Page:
That statue likely will be saved and placed in an appropriate venue, with much more historical context, said Alexandria Searls, executive director of the Lewis and Clark Exploratory Center, where the monument is to be reinterpreted.
Searls said studying the monument close up and talking with the sculptor’s granddaughter, Pat Keck, has given her new insights into its artistic value and worthiness.
“I have good feelings about the statue,” she said, having examined it at eye level off its pedestal, including about the opportunity for new relationships with Indigenous peoples and others as it is reinterpreted.
Searls said Sacagawea and Clark appear to be holding the top of a board on which her 9-month-old son, Jean Baptiste Charbonneau, nicknamed Pomp, was carried. Pomp was born Feb. 11, 1805, during the Voyage of Discovery, and was with the trio when they first gazed upon the Pacific Ocean in the fall of 1805.
The baby lived to be 61 and was educated by Clark in St. Louis, “then spent six years in Europe becoming fluent in English, German, French, and Spanish. Upon his return to North America in 1829, he roamed the far west for nearly 40 years, as a mountain man, guide, interpreter, magistrate, and gold prospector,” according to a National Park Service article on the Lewis & Clark National Historic Trail.
Searls said the Native American Student Alliance at UVa and other Indigenous peoples groups will be key to successful reinterpretation of the monument.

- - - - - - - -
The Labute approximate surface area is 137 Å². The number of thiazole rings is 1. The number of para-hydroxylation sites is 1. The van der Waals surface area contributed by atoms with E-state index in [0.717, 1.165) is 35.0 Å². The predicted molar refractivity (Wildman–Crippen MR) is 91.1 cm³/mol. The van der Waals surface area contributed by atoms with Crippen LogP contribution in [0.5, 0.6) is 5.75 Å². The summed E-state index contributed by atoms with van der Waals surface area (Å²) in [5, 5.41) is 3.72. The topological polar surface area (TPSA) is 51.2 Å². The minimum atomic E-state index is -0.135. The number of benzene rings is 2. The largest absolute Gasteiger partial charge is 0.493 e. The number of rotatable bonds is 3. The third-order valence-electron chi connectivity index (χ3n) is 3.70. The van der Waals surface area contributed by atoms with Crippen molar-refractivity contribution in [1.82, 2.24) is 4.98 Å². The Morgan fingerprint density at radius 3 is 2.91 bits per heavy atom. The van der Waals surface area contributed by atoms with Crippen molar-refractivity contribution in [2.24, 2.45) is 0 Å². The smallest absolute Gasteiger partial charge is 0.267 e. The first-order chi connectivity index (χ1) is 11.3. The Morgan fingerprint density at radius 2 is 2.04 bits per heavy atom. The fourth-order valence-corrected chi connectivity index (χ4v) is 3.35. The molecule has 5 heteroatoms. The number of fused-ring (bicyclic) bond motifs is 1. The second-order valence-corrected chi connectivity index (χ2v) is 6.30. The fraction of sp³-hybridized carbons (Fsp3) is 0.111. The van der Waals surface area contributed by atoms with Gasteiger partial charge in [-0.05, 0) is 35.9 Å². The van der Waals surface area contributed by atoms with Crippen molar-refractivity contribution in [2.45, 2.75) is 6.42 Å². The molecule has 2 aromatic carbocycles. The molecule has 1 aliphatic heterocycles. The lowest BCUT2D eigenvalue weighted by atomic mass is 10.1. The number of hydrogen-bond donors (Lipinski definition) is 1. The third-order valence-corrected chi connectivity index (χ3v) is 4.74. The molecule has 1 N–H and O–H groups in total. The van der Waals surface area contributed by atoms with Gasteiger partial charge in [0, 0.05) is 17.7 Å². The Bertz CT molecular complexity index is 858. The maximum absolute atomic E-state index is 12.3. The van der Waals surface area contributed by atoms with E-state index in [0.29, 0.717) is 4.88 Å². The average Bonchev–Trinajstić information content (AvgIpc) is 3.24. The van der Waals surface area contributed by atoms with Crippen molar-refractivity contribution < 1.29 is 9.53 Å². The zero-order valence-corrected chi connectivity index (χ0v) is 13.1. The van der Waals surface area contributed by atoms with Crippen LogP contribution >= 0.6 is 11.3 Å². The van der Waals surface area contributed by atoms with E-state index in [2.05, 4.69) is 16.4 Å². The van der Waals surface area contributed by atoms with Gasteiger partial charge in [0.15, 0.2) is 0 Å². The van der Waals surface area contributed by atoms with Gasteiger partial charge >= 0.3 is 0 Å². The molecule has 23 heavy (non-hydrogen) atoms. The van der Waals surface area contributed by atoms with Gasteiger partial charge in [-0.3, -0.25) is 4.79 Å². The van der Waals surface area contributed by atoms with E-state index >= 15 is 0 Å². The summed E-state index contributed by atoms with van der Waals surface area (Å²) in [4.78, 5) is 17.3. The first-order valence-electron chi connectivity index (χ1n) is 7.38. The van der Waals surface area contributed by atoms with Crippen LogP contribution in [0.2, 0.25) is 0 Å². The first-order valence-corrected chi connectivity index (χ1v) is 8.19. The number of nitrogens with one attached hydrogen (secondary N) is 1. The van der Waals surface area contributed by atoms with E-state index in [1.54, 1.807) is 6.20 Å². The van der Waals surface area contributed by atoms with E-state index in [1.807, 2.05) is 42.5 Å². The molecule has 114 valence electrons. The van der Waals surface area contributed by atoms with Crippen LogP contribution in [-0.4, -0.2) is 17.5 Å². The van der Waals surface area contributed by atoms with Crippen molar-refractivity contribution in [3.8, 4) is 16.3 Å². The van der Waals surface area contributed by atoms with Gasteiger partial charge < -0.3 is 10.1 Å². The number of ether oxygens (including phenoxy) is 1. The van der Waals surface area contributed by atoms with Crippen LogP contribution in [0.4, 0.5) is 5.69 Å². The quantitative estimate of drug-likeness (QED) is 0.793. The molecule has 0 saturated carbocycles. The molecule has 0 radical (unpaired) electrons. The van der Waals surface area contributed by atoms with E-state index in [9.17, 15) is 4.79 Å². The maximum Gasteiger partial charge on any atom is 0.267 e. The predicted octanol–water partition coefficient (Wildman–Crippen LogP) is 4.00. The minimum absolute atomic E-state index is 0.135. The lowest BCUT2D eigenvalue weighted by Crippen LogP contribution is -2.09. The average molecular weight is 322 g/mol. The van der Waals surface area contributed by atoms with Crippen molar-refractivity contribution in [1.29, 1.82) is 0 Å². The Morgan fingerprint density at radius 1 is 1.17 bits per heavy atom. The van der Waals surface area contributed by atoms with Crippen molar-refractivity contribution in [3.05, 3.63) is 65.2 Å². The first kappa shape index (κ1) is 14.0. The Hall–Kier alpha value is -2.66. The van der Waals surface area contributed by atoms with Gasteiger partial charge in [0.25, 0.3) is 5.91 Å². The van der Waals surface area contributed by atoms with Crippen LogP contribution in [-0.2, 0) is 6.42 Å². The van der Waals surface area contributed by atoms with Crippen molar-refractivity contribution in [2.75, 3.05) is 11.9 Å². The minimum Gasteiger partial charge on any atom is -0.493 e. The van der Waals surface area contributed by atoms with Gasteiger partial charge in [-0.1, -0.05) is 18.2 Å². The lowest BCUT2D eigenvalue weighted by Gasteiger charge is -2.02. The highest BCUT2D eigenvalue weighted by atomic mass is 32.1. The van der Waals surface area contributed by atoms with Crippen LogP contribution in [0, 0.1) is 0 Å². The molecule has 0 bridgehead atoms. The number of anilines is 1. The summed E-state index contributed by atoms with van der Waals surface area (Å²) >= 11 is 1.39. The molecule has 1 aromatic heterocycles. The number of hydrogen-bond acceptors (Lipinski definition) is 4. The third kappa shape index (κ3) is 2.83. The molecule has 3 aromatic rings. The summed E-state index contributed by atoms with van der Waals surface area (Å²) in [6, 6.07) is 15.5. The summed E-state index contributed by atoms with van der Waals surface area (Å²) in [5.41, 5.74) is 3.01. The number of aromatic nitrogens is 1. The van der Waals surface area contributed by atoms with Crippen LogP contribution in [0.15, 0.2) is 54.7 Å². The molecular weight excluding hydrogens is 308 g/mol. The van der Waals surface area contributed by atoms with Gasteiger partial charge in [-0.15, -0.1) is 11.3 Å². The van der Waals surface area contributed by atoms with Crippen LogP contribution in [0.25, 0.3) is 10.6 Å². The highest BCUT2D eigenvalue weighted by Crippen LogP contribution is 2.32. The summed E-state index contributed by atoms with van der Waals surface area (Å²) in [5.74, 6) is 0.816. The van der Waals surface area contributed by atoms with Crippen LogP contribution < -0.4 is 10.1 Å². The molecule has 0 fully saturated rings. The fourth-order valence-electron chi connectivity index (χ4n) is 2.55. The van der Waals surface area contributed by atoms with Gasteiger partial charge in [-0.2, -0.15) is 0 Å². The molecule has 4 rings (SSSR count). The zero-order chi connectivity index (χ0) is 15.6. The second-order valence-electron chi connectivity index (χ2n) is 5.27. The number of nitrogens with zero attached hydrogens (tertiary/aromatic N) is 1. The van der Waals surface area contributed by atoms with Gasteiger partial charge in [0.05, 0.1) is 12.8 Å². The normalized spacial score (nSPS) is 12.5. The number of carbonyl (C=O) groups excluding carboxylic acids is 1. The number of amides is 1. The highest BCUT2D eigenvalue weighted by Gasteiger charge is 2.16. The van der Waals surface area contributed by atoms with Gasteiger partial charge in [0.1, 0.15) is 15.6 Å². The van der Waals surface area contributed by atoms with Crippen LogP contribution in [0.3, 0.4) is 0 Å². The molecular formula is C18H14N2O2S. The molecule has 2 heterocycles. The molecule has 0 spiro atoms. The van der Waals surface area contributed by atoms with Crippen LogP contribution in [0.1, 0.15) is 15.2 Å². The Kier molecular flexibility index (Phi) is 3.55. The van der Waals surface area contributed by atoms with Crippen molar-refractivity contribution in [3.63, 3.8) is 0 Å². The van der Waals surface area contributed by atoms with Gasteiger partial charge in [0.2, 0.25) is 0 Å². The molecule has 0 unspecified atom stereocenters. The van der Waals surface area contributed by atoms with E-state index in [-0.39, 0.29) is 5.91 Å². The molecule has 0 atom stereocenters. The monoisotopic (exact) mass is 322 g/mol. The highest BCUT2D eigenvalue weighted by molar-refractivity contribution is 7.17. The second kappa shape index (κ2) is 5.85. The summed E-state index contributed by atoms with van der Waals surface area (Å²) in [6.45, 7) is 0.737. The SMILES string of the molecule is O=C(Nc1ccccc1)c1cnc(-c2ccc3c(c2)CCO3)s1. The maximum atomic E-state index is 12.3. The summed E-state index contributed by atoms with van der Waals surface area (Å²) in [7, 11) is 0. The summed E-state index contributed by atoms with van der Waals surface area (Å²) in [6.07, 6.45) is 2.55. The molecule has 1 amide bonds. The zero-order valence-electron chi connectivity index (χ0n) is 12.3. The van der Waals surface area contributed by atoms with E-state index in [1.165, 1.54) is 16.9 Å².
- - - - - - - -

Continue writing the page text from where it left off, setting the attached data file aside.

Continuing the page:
In my view, Sacagawea was a hero and it is unfortunate she is portrayed pointing out a river from a cliff above, which appears as a cowering and subservient, not heroic, posture. In the 19th century and 100 years ago, many people saw nothing wrong with women being depicted as subservient, but that was not her role in the true story of the Lewis and Clark expedition.
A fourth statue commissioned by McIntire was removed by UVa on July 11: the George Rogers Clark statue on West Main Street near the Corner.
That statue depicted Clark, a Revolutionary War-era military officer, and three armed frontiersmen confronting three unarmed Native Americans shown in submissive, cowering postures. The offensive statue referred to Clark as the “Conqueror of the Northwest” and was erected in 1921.
It will not be missed.
Bob Gibson is communications director and senior researcher at the University of Virginia’s Cooper Center for Public Service. The opinions expressed here are his own and not necessarily those of the center.